Nepal economy to slow further and may grow at a meagre 1.5 percent this fiscal year: Asian Development BankThe growth may decline further if the Covid-19 containment period prolongs with periodic lockdowns in major hotspots and consequent restrictions on economic activities through this fiscal year.
Nepal’s economy is anticipated to grow by 1.5 percent in the current fiscal year 2020-21 from the preliminary estimate of 2.3 percent in the last fiscal year, says the latest Asian Development Outlook 2020 Update.
The growth estimate of the Asian Development Bank is way below the government’s estimate of 7 percent.
Nepal saw a massive growth slump in the third quarter of the last fiscal year 2019-20–to 0.8 percent–due largely to negative growths in at least five sectors, according to the recent estimates of the Central Bureau of Statistics.
Economists say less than one percent growth observed in the third quarter in the last fiscal year could mean a further devastating impact on the economy in the fourth quarter [mid-April to mid-July] when the country was entirely under the lockdown.
The government imposed the nationwide lockdown to contain the spread of the coronavirus on March 24, which was lifted on July 21.
There now are concerns of a negative growth in the last quarter in a prelude to a recession that may continue through the ongoing fiscal year that started in mid-July.
“After strong growth in recent years, Nepal’s economy will see further slump as a result of decline in exports, remittances, and tourist income, and the stringent measures to contain the effects of the Covid-19 pandemic, even as the lockdowns have gradually eased,” said ADB Country Director for Nepal Mukhtor Khamudkhanov. “Expected sharp economic downturn in neighboring India, Nepal’s predominant trade partner, will also dent Nepal’s growth prospects.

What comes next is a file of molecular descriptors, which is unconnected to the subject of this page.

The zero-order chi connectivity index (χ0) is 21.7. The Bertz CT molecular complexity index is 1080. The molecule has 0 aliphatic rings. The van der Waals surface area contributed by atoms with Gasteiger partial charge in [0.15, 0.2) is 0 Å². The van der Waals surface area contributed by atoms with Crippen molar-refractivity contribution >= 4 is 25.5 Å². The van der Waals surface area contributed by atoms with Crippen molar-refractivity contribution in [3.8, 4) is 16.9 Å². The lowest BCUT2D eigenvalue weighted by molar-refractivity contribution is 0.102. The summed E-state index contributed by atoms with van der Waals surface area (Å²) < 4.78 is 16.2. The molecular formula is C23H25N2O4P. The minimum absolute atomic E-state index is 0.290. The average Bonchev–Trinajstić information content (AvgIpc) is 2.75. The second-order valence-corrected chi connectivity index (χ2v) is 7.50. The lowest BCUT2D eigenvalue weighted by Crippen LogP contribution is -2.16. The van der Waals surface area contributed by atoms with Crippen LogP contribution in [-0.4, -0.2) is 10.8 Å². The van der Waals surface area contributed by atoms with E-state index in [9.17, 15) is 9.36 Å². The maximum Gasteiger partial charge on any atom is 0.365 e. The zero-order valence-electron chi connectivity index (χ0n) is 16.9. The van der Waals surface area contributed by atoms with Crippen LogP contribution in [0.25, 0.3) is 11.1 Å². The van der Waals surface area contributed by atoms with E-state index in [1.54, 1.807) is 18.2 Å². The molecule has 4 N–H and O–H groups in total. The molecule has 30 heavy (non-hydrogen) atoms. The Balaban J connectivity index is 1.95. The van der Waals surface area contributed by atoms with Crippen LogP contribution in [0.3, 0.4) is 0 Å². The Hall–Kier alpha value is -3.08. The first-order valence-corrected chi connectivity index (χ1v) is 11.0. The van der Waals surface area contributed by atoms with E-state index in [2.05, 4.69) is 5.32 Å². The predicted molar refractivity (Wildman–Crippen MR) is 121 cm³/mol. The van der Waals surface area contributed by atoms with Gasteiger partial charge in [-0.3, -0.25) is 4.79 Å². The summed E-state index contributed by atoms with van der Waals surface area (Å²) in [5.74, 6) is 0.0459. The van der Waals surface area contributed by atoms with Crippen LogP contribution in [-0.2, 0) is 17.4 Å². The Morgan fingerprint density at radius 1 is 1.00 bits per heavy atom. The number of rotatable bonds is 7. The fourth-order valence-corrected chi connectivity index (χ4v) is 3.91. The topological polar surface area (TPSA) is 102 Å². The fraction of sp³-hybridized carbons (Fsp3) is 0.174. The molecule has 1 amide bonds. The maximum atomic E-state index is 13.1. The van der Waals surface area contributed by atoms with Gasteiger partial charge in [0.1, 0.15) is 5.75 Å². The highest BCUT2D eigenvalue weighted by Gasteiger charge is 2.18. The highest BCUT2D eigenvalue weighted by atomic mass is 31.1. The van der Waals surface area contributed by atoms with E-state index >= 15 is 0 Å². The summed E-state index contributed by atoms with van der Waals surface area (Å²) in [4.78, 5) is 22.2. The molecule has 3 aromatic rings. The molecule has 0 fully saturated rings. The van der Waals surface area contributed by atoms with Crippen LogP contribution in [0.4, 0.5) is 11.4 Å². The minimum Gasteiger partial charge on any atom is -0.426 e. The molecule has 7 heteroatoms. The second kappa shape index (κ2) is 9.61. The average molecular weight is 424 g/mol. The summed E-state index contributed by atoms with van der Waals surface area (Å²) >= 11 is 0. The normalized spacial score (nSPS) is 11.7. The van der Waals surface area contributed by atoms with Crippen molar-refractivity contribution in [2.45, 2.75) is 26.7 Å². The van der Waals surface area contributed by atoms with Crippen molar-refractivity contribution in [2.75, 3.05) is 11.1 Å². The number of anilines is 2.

According to Khamudkhanov, growth may decline further if the containment period prolongs with periodic lockdowns in major hotspots and consequent restrictions in economic activities through this fiscal year.
According to the Nepal Macroeconomic Update, which was also released on Tuesday, agriculture growth may rise as paddy yield is expected to increase on the back of normal monsoon.
“Nonetheless, delay in timely procurement of fertilizers may dampen potential agriculture growth,” said the Macroeconomic Update.
According to the report, industrial output will diminish reflecting a contraction in manufacturing and slowdown in construction.
“Service growth will be significantly lower with sluggish trade and as international tourism remains largely closed for the time being despite the reopening of regular international flights on September 1,” said the report.
The Nepal Macroeconomic Update has said inflation is projected to moderate to an average of 5.5 percent in the current fiscal year, down from 6.2 percent in the last fiscal year, assuming a good harvest, modest oil prices, and subdued nonfood prices on weak domestic demand.
The current account deficit is expected to widen from -0.9 percent of gross domestic product in 2019-20 to -1.9 percent a year later as import growth marginally picks up and remittance inflows decline owing to a slowdown in global demand from this crisis, the multilateral funding agency said in its report.
Downside risks to the outlook center on longer-than-anticipated stringent containment measures that may be necessary to contain the Covid-19 spread.
A delayed economic recovery in advanced economies in 2021 may further dent prospects for employment of Nepali migrant workers, undermining remittance inflows and Nepal’s external position.
With uncertainty over the return of businesses to pre-Covid-19 normalcy time anytime soon, non-performing loans in the banking system may pose some risks to financial stability under a prolonged containment period, according to the macroeconomic update.